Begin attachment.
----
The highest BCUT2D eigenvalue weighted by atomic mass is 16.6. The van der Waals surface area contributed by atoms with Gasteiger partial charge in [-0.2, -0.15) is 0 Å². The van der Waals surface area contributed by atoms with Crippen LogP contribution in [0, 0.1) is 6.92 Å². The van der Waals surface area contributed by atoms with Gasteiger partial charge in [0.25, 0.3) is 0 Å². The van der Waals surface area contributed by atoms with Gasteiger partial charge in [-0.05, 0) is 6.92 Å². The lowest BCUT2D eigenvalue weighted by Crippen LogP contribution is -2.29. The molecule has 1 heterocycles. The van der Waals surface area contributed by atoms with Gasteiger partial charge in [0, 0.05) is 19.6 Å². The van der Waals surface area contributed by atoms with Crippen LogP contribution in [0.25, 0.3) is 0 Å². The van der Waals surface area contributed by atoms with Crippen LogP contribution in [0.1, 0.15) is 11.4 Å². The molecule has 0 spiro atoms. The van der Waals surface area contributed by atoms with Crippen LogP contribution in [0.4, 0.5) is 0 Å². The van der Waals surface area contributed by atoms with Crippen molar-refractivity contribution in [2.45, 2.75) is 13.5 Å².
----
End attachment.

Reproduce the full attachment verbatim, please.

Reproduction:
The highest BCUT2D eigenvalue weighted by atomic mass is 16.6. The van der Waals surface area contributed by atoms with Gasteiger partial charge in [-0.2, -0.15) is 0 Å². The van der Waals surface area contributed by atoms with Crippen LogP contribution in [0, 0.1) is 6.92 Å². The van der Waals surface area contributed by atoms with Gasteiger partial charge in [0.25, 0.3) is 0 Å². The van der Waals surface area contributed by atoms with Gasteiger partial charge in [-0.05, 0) is 6.92 Å². The lowest BCUT2D eigenvalue weighted by Crippen LogP contribution is -2.29. The molecule has 1 heterocycles. The van der Waals surface area contributed by atoms with Gasteiger partial charge in [0, 0.05) is 19.6 Å². The van der Waals surface area contributed by atoms with Crippen LogP contribution in [0.25, 0.3) is 0 Å². The van der Waals surface area contributed by atoms with Crippen LogP contribution in [0.1, 0.15) is 11.4 Å². The molecule has 0 spiro atoms. The van der Waals surface area contributed by atoms with Crippen LogP contribution in [0.4, 0.5) is 0 Å². The van der Waals surface area contributed by atoms with Crippen molar-refractivity contribution in [2.45, 2.75) is 13.5 Å².